Randy Mosher knows which beers you should drink right now.
In his latest book, “Beer for All Seasons,” Mosher provides suggestions for any time of the year. It’s obvious that you should drink heavier beers in the cooler weather and lighter beers when it warms up, but Mosher sorts out which ones, what the exceptions to the rules are, and if a person who loves stout in December can also love pale lager.
“The you who browses the refrigerated shelves in the heat of summer may be a very different you than the person who stops to pick up something toothsome for the holidays,” Mosher writes. He uses 30-plus years in the industry — as a homebrewer, author, and graphic designer who has worked with various breweries — to offer advice from his personal and professional experience. “My wife always asks me, ‘What beer do I like here?’ ” says Mosher. “I know what she likes, and I’ve always got two or three things to suggest.”
Summer, writes the author, is a great time for beers that range from Pilsners to Witbiers to ales flavored with fruit. He tethers seasonal drinking to various events and festivals and identifies everything from wedding to lawnmower beers. “The idea of seasonal drinking is to learn about styles, to add a couple of new beers to the list of what you’ve experienced,” he says.
Mosher drinks seasonally himself, which made the book easy to write (it took him five months). His prose is sharp, his suggestions geared toward the novice, along with intermediate and expert beer drinkers. He says he’s conscious of writing for various audiences at all times, and that he doesn’t want to leave anyone out.
One thing he warns against is being closed-minded. “We drink so much with our eyes, it’s kind of a problem for us,” he says. “In the Caribbean, they drink a lot of light lagers, but also Dragon Stout and Guinness Extra Stout. It works for them.”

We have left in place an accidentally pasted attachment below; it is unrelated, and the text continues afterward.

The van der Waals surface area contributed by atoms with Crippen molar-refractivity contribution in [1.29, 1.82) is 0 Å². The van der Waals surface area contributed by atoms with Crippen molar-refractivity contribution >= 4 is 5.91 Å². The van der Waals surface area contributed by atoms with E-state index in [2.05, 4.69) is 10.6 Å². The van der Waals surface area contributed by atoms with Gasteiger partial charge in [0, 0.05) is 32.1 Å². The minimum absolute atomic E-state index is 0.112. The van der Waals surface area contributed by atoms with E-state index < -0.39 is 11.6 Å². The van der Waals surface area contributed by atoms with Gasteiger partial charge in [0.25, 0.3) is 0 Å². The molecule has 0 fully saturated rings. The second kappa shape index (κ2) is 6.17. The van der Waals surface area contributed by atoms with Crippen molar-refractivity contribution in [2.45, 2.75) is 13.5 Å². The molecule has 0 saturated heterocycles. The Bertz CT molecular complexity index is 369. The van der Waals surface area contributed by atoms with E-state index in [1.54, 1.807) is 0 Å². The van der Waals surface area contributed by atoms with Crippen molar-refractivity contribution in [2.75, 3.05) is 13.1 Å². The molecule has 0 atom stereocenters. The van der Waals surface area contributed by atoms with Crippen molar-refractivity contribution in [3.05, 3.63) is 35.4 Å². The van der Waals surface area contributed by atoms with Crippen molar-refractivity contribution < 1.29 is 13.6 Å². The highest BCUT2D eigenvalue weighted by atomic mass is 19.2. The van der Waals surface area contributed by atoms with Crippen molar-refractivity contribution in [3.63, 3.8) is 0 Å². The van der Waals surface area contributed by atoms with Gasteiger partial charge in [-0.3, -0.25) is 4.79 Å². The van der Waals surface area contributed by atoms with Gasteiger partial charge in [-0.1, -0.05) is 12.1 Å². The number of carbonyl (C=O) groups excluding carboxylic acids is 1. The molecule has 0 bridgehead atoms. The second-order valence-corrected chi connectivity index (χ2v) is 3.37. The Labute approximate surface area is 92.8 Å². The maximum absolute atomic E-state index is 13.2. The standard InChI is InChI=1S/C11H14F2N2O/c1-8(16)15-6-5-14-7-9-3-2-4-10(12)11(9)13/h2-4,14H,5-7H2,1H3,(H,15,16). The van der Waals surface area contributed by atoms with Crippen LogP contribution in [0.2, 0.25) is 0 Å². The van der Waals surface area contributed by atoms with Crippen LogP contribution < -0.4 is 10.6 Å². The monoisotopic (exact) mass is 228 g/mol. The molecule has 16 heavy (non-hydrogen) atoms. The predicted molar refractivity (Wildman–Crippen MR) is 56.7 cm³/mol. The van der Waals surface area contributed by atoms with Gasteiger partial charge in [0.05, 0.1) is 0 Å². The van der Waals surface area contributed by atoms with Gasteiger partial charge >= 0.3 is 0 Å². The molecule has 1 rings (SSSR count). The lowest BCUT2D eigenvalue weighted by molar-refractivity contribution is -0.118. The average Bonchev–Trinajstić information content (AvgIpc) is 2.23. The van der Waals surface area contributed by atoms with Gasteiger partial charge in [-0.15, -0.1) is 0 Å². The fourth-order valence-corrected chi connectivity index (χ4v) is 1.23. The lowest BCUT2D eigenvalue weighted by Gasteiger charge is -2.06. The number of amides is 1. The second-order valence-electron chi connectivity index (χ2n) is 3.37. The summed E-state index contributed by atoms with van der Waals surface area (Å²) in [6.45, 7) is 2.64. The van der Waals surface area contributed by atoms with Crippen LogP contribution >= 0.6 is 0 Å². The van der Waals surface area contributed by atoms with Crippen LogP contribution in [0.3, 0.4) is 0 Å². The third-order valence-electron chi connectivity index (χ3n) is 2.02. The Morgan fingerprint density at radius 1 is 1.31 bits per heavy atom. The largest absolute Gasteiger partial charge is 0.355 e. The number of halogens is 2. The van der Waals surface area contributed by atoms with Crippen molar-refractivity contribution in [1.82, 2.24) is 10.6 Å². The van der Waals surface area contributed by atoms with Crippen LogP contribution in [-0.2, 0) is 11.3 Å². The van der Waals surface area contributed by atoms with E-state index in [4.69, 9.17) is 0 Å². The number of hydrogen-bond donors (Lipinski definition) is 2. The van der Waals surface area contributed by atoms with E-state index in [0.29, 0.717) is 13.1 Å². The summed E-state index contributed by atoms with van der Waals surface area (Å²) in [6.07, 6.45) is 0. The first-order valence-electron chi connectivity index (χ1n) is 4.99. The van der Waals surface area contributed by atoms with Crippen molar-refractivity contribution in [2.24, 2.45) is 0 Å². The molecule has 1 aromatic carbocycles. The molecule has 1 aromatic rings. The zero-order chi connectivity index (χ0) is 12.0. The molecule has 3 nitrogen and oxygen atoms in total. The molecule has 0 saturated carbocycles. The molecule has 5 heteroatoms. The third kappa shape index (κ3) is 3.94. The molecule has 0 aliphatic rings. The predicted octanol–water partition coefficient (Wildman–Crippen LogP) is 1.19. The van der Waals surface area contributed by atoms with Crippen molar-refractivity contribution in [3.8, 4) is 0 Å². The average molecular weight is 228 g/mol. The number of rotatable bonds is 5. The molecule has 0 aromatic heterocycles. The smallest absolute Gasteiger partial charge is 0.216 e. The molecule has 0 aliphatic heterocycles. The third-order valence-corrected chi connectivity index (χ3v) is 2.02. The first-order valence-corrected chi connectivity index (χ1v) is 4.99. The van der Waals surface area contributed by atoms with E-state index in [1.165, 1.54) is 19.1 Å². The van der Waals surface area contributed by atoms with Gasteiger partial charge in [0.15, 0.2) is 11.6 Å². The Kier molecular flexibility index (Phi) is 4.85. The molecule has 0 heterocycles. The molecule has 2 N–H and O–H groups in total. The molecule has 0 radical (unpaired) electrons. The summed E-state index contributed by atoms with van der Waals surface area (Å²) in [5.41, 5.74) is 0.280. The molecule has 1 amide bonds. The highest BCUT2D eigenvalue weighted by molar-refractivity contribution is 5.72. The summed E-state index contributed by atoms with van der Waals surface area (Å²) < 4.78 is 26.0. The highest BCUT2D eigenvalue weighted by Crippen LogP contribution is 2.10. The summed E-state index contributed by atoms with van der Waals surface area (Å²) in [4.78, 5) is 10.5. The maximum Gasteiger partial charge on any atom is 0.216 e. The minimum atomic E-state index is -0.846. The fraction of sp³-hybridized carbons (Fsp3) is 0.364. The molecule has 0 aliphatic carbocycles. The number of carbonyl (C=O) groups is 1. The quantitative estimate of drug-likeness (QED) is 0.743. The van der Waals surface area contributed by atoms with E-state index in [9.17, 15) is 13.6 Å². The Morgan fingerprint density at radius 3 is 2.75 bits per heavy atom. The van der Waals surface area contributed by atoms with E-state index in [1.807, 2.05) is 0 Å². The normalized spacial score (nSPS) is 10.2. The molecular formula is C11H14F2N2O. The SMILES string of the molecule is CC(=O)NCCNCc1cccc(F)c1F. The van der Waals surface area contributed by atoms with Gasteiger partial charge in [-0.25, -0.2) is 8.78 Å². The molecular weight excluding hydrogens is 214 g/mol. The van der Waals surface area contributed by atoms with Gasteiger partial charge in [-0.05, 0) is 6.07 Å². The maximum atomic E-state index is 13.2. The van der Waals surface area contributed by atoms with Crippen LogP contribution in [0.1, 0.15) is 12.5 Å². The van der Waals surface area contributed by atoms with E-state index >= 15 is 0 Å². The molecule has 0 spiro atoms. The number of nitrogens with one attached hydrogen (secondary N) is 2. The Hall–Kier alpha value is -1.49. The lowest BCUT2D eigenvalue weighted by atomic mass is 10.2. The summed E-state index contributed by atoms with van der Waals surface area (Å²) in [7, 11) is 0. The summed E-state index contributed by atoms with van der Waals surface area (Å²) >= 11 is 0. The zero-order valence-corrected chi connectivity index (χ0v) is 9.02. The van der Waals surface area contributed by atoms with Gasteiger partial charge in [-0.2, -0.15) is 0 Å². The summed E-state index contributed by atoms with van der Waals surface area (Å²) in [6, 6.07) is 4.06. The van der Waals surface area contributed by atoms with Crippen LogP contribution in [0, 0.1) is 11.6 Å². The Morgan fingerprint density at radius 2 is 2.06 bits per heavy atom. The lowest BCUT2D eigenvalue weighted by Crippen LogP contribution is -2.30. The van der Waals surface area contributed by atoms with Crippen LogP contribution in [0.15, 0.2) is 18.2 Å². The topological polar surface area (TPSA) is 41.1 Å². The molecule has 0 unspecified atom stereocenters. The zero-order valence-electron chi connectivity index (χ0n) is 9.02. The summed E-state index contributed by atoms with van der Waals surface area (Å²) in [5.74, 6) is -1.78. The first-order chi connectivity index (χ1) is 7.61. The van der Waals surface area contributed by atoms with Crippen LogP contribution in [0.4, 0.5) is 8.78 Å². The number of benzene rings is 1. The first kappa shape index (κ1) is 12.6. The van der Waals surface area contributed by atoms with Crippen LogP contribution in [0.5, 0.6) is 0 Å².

For a New England summer, Mosher strongly recommends the entire family of wheat beers, including Belgian witbiers, German hefeweizens, and American wheat ales. Sour beers? Yes. Fruit beers? Yes. But he’s also open to breaking his own rules.
“You can rely on experts to give you ideas, but ultimately it’s up to you,” says Mosher. “If you want to drink imperial stouts on the Fourth of July, have at it.”
From Teresa Klein to Mary Bono to Bette Midler, empty apologies and shallow allies aren’t forgivable.Continue reading »
Silverman discussed C.K. — who disappeared from the spotlight following a New York Times article in which women accused him of sexual misconduct — on the “Howard Stern Show.”Continue reading »
Researchers are beginning to understand exactly why a teenager’s brain is so tempestuous.Continue reading »
From the Verdant Hills of the Basque Country to the Coastal Waters of Andalucia,” spinach and stewed garbanzo beans, are popular tapas fare.Continue reading »
Just in time for the holidays: Blue Moon Box hopes to appeal to young, would-be scientists.Continue reading »
It offers a fixed-price meal with drinks during the course of a ride that lasts 2½ hours and travels over some 18 miles of tracks throughout the city.Continue reading »
We’ve come to expect things so quickly in every corner of our lives that experts caution it’s making us less patient.Continue reading »
There’s a way to find out how much radiation you absorb from your cell phone.Continue reading »
David Chang opened Fuku in New York City’s East Village in 2015 and quickly drew a following for fried chicken sandwiches. But these are no ordinary sandwiches.Continue reading »